Commas seem like M&Ms—if a couple are good, a handful must be better, right?
Not so much. They’re little, but they’re powerful. And they can definitely be overused. I’ve read student papers so riddled with commas I thought some of them might actually fall off if I tipped the page.
Commas can also be underused, resulting in run-on sentences or, much worse, unfortunate altered meanings. Or, they can be totally random, inserted with no apparent rhyme or reason.
Fortunately, a few simple rules can rescue you from comma confusion. Here’s what you need to know:
1. Commas often go in pairs.
Remember the “that and which” rule about non-essential clauses? Commas surround non-essential parenthetical phrases—and that means you need two of them, one at the beginning of the phrase and one at the end.
Here’s an example:
The Opening Day Parade, in all its glory, is the official launch of baseball season.
In your writing, make sure you’re correctly setting off these phrases by using both commas.
Here’s a sneaky one: In a sentence that uses a full date, the year is a parenthetical phrase.
March 23, 2017 was a sunny day.
March 23, 2017, was a sunny day.
Sometimes the beginning or end of the sentence effectively serves as one of the commas. In those cases, one comma is fine:
Despite the cold, the children enjoyed playing outside.
Tim was happy to be part of the celebration, with or without an invitation.
2. Avoid confusion.
From non-essential clauses, we go to essential comma usage. Sometimes a tiny little comma changes the entire meaning of a sentence. Without a comma to separate a thought, the reader will put the two thoughts together—sometimes with disastrous results.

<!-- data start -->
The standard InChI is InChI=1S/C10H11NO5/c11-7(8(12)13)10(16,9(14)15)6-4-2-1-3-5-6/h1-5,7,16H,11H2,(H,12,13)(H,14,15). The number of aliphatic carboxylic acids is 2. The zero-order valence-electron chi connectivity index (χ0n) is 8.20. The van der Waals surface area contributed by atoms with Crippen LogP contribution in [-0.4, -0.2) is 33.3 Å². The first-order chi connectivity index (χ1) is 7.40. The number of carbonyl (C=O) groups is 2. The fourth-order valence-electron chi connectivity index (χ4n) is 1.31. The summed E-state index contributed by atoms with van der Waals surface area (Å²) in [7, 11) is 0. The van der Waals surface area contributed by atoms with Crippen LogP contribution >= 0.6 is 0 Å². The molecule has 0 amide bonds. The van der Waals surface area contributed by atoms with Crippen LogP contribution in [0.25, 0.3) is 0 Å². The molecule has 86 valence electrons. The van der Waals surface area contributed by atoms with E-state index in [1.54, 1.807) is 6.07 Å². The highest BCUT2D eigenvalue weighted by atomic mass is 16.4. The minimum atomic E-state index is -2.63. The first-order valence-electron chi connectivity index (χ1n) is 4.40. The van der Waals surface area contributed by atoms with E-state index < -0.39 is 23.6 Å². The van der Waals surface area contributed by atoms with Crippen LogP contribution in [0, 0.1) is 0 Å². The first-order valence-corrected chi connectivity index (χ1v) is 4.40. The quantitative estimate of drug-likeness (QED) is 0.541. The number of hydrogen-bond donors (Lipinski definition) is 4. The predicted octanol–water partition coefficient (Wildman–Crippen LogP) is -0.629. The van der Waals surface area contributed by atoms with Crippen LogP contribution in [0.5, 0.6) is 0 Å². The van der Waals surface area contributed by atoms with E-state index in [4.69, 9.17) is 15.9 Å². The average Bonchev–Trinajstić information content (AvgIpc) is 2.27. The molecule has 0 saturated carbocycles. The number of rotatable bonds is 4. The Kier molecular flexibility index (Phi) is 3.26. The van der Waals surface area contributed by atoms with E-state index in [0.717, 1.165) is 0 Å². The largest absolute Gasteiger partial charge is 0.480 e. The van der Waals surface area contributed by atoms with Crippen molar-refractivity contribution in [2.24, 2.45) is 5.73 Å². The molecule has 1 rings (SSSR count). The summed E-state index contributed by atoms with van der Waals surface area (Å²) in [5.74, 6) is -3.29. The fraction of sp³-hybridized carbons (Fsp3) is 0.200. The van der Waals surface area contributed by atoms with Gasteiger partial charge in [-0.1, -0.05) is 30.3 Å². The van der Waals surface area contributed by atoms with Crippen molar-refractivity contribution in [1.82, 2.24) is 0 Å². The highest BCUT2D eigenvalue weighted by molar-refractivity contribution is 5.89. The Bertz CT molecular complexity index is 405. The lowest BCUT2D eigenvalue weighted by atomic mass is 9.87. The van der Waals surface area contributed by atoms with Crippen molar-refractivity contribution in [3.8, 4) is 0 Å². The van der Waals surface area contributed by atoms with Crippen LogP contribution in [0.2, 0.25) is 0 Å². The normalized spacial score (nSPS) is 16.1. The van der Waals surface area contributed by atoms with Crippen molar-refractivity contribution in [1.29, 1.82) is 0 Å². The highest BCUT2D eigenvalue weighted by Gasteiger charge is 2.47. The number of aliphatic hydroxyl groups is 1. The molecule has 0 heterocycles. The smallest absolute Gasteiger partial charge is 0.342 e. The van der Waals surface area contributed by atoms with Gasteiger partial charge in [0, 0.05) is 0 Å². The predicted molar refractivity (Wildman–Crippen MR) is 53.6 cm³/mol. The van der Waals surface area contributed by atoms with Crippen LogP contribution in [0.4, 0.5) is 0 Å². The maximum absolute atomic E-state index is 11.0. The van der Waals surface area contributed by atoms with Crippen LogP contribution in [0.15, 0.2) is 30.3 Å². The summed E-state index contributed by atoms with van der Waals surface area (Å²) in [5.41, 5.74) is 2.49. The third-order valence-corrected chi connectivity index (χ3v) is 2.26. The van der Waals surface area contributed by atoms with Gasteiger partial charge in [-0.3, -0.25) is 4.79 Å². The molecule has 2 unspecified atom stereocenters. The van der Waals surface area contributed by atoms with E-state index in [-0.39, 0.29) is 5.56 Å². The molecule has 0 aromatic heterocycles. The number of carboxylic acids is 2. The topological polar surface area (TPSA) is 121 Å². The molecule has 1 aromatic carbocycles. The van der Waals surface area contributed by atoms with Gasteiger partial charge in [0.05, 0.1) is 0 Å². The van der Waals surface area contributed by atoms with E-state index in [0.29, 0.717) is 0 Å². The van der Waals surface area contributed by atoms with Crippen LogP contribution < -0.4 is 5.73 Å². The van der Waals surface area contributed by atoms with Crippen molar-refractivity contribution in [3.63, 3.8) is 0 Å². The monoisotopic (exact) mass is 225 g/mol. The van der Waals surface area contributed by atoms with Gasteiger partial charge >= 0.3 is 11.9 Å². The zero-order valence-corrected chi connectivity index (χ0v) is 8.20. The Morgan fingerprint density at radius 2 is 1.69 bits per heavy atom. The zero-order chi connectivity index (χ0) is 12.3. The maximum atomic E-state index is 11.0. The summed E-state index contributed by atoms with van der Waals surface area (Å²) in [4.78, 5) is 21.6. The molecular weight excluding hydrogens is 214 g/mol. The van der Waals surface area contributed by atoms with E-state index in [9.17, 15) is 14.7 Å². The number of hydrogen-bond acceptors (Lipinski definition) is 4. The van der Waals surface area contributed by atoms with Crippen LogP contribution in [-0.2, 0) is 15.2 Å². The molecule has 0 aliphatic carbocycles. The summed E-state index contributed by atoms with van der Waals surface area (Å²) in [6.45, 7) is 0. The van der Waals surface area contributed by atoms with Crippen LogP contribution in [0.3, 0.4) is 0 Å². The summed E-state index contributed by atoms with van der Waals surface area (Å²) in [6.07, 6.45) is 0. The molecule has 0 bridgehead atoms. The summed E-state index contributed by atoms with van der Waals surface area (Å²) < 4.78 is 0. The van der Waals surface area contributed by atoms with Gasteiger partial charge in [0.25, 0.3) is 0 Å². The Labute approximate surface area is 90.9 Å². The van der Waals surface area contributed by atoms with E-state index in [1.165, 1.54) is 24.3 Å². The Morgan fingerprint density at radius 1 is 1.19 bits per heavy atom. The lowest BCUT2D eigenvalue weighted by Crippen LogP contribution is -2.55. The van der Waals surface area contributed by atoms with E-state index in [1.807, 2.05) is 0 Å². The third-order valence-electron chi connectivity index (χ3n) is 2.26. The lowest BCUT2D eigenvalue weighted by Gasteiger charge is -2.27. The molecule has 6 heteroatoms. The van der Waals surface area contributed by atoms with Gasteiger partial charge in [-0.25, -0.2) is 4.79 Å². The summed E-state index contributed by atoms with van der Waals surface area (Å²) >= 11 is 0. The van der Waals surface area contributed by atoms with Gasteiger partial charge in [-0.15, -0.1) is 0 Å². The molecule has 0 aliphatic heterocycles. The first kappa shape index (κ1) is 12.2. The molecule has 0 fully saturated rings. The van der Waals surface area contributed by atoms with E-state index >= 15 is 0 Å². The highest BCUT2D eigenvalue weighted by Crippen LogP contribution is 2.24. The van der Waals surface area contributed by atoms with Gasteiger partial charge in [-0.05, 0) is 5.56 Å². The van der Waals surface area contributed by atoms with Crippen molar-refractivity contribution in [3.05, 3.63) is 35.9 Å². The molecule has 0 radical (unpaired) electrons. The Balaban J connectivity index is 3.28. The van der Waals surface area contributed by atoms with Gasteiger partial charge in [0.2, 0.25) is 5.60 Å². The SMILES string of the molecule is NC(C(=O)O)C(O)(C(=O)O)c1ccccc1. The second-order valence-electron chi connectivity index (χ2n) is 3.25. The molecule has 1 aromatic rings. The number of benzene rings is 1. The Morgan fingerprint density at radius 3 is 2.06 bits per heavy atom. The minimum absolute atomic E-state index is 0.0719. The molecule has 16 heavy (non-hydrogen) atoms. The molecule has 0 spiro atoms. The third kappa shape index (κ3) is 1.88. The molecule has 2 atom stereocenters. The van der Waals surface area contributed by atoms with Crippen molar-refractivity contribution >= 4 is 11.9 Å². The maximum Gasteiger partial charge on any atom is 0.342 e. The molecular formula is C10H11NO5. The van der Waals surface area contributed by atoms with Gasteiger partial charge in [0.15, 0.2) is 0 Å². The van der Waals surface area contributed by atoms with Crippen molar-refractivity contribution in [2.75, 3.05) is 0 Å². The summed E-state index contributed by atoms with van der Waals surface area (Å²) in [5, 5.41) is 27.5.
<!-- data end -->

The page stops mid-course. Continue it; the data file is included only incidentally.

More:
A lawsuit reported recently in the New York Times illustrates a sentence that would mean something entirely different if a comma were in place. In this case, the lack of a comma could cost a Maine company millions in overtime pay. A state law says that overtime rules do not apply to:
The canning, processing, preserving, freezing, drying, marketing, storing, packing for shipment or distribution of:
Meat and fish products; and
As written, without a comma after the word “shipment,” the sentence appears to mean that overtime rules do not apply to “packing for shipment” or “packing for distribution.” Lawyers are arguing that workers are entitled to overtime pay for the distribution of these goods—the law only appears to cover packing for distribution.
This is an example of what writers call the serial comma (also known as the Oxford comma). In its simplest form, this is what it looks like:
With the serial comma:
Red, white, and blue.
Without the serial comma:
Red, white and blue.
Old-school journalists tend t